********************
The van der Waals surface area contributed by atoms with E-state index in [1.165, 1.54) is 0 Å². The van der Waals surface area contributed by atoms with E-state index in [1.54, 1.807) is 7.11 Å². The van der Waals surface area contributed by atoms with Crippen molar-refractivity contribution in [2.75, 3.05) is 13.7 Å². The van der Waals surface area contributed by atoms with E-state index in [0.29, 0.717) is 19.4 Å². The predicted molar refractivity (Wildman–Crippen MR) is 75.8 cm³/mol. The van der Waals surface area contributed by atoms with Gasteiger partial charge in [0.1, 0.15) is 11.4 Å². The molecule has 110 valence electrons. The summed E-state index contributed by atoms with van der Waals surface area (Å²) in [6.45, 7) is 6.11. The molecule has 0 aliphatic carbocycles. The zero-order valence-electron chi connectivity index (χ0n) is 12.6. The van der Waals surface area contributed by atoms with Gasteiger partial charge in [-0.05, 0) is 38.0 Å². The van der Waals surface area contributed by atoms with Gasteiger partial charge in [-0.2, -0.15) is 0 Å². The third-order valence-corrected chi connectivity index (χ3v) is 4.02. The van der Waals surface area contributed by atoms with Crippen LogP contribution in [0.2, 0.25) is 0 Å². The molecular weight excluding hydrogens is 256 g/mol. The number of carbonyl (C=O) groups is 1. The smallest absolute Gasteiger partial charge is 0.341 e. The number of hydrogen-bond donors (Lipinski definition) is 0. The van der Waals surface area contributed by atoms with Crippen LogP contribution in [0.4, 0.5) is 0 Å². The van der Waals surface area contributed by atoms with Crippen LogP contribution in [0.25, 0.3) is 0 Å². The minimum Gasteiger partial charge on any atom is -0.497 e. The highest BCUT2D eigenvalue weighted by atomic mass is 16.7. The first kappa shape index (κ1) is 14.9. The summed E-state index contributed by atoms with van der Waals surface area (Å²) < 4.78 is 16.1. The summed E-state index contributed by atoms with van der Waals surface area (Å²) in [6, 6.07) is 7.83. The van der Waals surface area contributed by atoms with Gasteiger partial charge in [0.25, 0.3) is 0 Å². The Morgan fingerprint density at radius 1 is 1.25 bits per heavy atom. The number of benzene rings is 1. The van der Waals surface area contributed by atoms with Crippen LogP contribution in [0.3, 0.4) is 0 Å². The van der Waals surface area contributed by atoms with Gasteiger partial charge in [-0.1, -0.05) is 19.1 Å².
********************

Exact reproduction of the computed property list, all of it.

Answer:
The van der Waals surface area contributed by atoms with E-state index in [1.165, 1.54) is 0 Å². The van der Waals surface area contributed by atoms with E-state index in [1.54, 1.807) is 7.11 Å². The van der Waals surface area contributed by atoms with Crippen molar-refractivity contribution in [2.75, 3.05) is 13.7 Å². The van der Waals surface area contributed by atoms with E-state index in [0.29, 0.717) is 19.4 Å². The predicted molar refractivity (Wildman–Crippen MR) is 75.8 cm³/mol. The van der Waals surface area contributed by atoms with Gasteiger partial charge in [0.1, 0.15) is 11.4 Å². The molecule has 110 valence electrons. The summed E-state index contributed by atoms with van der Waals surface area (Å²) in [6.45, 7) is 6.11. The molecule has 0 aliphatic carbocycles. The zero-order valence-electron chi connectivity index (χ0n) is 12.6. The van der Waals surface area contributed by atoms with Gasteiger partial charge in [-0.05, 0) is 38.0 Å². The van der Waals surface area contributed by atoms with Gasteiger partial charge in [-0.2, -0.15) is 0 Å². The third-order valence-corrected chi connectivity index (χ3v) is 4.02. The van der Waals surface area contributed by atoms with Crippen LogP contribution in [0.2, 0.25) is 0 Å². The molecular weight excluding hydrogens is 256 g/mol. The number of carbonyl (C=O) groups is 1. The smallest absolute Gasteiger partial charge is 0.341 e. The number of hydrogen-bond donors (Lipinski definition) is 0. The van der Waals surface area contributed by atoms with Crippen LogP contribution in [0.4, 0.5) is 0 Å². The van der Waals surface area contributed by atoms with Crippen LogP contribution in [0.25, 0.3) is 0 Å². The minimum Gasteiger partial charge on any atom is -0.497 e. The highest BCUT2D eigenvalue weighted by atomic mass is 16.7. The first kappa shape index (κ1) is 14.9. The summed E-state index contributed by atoms with van der Waals surface area (Å²) < 4.78 is 16.1. The summed E-state index contributed by atoms with van der Waals surface area (Å²) in [6, 6.07) is 7.83. The van der Waals surface area contributed by atoms with Gasteiger partial charge in [0.25, 0.3) is 0 Å². The Morgan fingerprint density at radius 1 is 1.25 bits per heavy atom. The number of benzene rings is 1. The van der Waals surface area contributed by atoms with Crippen LogP contribution in [0.3, 0.4) is 0 Å². The van der Waals surface area contributed by atoms with Gasteiger partial charge in [-0.1, -0.05) is 19.1 Å².